Over the past month, a number of disturbing revelations have come to light within the Canadian literary community. I use the term "come to light" deliberately, because many of us were already fully aware of how dangerous it can be to be a woman in this particular culture.
At great risk to herself, Toronto poet Emma Healey penned a thoughtful, candid and scathing condemnation of the sexual and psychological abuse that exists in our own backyard. On the website TheHairpin.com, she detailed a relationship she had at 19 with an unnamed prominent Canadian writer and English professor. He was 34. The alleged ensuing dynamic was inappropriate at best, and entailed sexual assault at worst.
"A story like this is a password," Healey wrote. "Once you say it out loud, doors start to open." She was right. What erupted was not only a buoying international surge of online support, but an explosion of revealing conversations among other brave women. She isn't his only victim, and he isn't the only perpetrator in our midst, they said.
Emma Healey's story and those of women like her are sadly both horrifying and unsurprising. The publication of her piece came in the wake of similar accusations made against a handful of prominent American male writers who have allegedly used their power and influence to coerce and abuse young women. Each story shared gave another silenced and isolated woman the much-needed permission to speak out, and there was a period where it felt each new day brought news of the latest abusive literary man to be avoided, if not prosecuted. Facebook conversations and blog posts went up, and comment sections were littered with countless tales of cruel dynamics.
"[I wanted to] give people a starting point for thinking or talking about these issues. So in one sense it feels 'good' to have done that," Healey told me by e-mail, when I asked her about the reaction.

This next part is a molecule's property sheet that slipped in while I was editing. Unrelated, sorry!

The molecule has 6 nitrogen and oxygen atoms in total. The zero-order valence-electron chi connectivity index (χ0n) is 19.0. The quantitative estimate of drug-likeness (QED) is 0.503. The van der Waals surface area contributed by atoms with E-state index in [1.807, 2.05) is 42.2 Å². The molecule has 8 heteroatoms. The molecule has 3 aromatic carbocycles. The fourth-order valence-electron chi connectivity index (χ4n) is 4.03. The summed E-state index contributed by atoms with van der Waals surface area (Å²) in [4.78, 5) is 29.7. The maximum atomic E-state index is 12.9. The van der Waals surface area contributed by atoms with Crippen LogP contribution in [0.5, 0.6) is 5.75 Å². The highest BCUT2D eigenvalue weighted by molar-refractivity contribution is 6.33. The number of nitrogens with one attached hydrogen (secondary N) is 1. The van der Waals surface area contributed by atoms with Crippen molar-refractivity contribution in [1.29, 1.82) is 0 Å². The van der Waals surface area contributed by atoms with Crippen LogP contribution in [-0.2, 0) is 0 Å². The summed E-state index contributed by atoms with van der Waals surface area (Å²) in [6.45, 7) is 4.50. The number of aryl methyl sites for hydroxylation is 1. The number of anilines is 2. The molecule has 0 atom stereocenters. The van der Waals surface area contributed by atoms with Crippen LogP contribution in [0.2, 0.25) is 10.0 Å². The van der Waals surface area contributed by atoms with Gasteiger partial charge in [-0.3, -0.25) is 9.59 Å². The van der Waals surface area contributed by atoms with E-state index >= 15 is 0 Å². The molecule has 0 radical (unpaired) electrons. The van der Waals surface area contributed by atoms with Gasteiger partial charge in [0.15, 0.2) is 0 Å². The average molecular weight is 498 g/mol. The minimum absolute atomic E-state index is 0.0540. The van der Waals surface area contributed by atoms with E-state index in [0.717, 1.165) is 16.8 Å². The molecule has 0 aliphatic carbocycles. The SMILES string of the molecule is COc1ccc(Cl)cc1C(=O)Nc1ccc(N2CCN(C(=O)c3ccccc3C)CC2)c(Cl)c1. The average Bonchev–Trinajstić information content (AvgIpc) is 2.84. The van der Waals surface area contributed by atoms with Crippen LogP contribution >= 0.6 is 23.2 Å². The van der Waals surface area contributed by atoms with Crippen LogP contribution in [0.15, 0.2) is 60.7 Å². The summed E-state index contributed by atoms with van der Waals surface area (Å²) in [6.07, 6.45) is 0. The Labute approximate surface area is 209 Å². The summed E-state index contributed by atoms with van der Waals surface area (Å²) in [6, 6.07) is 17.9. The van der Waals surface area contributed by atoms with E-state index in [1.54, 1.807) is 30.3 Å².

"But at the same time, it's awful and I wish I lived in a world where this essay meant nothing to anyone, where my experiences were isolated and rare," Healey said.
These conversations are not new. It's just that we're finally having them out in the open. While some of these predators have been operating for years without public acknowledgment or punishment, there has long been a shared back channel amongst women in Canadian literature – coded warnings relayed privately, chatter about who can be trusted and who is safe to be around. I have spoken with women from a variety of age groups in a variety of positions in the industry, each tentatively naming names, testing the waters of dialogue to see how safe it is before we dive in, each terrified of what will happen if it comes out that they have said something.
Those women already knew about the bullying, the threats, the intimidation, the coercion and the sexual assaults. They have built and shared a growing list of offenders. They are nodding to themselves and to each other, even if the community at large is shocked and dismayed about this truth being exposed. We tried and failed to help each other through hushed warnings, and now we are grateful that maybe something will be done.